Early in his career, when he was star but not a tycoon, Harold Lloyd lived in this Italianate house in the exclusive Windsor Square neighborhood of Hancock Park.
The house still stands, an eyesore in a neighborhood transformed by 20 years of incessant renovation. I lived around the corner for 16 years and walked my dog (and after he died, another) by the house every day, longing for the time when it would be restored. In another city, there would be a plaque on it that read, “Harold Lloyd lived here.” But not in Los Angeles.
Throughout the ’90s, the house continued its decline. Outside there were dead trees and a dead lawn. Dead cars were parked in the driveway. The only things that thrived were weeds. Passersby showed their displeasure by turning the grounds into a public toilet for their dogs and, apparently, themselves.
When her dog turned up a mouthful of human feces, one of my neighbors reached out the people who have owned and lived in the house for two generations. They agreed to employ a gardener. He cut the weeds and hedges to a manageable level, sprinkled some grass seed and turned on the feeble old sprinklers to irrigate them. That was the sum of the improvements, such as they were. After the husband died, his rusting van was left for years the driveway as a kind of memorial.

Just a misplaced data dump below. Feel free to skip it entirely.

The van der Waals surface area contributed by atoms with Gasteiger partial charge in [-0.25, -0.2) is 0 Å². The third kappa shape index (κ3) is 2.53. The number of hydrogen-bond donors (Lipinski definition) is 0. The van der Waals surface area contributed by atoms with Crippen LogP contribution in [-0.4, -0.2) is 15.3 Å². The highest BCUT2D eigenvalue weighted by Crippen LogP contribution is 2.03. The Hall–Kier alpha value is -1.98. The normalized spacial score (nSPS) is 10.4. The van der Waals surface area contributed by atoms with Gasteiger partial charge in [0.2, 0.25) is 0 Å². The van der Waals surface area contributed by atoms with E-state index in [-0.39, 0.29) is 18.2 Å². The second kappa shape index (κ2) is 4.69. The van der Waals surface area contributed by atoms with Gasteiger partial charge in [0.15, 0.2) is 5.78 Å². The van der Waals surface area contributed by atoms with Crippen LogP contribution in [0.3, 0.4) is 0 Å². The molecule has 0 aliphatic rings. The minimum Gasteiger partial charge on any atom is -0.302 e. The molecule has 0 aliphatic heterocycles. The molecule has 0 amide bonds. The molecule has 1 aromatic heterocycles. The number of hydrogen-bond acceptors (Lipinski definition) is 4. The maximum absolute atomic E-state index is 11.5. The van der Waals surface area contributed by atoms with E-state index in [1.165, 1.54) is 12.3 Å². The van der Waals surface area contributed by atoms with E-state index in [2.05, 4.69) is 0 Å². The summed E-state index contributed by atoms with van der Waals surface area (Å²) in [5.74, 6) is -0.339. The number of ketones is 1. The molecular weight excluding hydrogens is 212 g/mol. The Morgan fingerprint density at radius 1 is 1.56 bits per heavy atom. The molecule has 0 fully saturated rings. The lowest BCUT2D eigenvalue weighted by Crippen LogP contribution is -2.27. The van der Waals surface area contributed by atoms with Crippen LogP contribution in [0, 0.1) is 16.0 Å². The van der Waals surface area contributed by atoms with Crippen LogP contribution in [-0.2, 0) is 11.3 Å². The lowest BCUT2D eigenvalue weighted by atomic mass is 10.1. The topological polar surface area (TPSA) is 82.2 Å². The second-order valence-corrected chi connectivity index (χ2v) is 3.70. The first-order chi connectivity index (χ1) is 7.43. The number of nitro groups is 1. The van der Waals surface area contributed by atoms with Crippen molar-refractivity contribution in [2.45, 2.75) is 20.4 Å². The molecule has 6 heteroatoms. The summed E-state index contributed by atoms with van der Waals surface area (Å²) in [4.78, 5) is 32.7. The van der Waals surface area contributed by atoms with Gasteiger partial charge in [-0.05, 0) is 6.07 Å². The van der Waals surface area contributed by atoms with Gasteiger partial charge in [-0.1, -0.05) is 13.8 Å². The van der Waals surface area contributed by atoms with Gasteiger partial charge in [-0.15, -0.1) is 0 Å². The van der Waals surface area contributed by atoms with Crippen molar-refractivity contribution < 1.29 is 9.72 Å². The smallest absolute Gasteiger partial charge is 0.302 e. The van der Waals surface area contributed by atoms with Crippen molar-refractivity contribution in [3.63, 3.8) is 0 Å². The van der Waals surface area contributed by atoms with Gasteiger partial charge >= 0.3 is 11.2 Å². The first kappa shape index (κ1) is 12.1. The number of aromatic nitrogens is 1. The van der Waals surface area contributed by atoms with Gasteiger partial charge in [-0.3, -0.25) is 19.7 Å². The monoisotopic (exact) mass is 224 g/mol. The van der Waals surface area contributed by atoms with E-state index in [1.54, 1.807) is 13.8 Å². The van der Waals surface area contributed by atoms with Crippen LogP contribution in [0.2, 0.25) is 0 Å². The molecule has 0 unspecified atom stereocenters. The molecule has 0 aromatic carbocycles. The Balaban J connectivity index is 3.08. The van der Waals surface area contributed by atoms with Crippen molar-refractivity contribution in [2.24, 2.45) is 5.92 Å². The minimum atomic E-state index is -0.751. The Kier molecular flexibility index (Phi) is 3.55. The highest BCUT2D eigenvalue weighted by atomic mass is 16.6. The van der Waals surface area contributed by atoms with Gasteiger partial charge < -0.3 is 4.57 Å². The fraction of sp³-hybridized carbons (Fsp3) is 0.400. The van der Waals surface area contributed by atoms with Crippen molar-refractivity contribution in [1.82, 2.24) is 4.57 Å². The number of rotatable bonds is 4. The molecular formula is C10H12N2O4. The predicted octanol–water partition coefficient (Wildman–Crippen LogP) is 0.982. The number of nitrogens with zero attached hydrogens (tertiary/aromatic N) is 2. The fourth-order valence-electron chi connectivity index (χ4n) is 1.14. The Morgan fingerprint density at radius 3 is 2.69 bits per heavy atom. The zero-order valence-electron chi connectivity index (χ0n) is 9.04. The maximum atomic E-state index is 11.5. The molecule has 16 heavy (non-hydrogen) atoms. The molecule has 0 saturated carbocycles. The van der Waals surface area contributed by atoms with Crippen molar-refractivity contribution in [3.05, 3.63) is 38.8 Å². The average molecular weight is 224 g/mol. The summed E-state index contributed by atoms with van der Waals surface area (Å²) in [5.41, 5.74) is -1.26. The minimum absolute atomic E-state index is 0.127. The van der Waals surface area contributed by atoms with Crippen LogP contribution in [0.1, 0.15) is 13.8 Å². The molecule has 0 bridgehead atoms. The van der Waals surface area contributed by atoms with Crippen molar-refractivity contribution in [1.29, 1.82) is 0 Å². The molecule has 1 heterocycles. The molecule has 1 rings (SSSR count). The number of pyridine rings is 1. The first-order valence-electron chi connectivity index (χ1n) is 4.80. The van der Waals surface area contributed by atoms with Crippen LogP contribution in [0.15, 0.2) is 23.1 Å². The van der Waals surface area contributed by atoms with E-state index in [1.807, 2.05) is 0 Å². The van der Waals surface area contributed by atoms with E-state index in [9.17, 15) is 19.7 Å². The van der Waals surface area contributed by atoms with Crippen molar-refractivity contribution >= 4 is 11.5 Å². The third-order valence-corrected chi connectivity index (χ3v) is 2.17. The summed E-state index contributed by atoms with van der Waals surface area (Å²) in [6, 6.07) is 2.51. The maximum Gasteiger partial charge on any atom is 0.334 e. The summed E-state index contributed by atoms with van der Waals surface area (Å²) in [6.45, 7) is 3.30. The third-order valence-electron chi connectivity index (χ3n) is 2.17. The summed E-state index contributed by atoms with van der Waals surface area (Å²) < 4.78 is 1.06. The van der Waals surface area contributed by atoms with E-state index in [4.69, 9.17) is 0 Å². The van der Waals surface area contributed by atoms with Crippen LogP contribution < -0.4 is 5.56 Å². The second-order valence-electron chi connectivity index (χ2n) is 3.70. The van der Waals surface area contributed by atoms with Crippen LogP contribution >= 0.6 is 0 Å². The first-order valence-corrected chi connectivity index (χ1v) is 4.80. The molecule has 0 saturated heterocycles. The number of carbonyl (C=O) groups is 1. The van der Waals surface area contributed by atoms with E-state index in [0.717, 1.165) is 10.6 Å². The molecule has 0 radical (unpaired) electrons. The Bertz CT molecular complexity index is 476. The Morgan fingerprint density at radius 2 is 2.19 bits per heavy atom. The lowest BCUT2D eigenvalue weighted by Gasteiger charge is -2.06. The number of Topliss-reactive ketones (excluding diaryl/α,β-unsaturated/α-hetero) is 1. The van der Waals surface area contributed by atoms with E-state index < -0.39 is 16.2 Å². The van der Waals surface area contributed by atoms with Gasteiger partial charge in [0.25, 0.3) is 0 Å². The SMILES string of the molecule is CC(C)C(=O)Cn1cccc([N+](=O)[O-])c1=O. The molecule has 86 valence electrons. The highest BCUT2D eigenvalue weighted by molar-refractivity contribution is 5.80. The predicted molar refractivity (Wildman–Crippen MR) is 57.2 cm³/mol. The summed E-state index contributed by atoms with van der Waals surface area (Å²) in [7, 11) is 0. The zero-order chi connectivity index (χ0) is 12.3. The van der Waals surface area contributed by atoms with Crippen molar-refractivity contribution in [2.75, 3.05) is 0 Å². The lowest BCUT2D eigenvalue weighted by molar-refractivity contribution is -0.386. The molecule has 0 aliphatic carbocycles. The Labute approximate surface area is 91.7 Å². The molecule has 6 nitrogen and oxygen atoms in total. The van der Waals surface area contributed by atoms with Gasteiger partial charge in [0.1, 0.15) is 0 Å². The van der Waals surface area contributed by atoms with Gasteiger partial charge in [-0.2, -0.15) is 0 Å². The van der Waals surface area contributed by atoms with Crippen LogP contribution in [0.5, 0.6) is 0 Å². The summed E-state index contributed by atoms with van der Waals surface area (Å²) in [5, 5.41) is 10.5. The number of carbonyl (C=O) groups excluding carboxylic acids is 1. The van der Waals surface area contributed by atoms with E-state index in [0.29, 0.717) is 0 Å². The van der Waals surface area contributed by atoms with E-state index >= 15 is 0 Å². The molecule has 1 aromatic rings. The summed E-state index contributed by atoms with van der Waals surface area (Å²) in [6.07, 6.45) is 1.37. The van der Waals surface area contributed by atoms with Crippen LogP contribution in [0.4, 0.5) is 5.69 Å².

These pictures were taken yesterday:
As for Harold Lloyd, his story could hardly have had a better outcome. In 1926, he began building a magnificent new home on 16 acres in Beverly Hills. Called Greenacres, the 44-room mansion was based on the Florentine Villa Gamberaia. Here’s a link to pictures: http://www.haroldlloyd.com/news/featurette.asp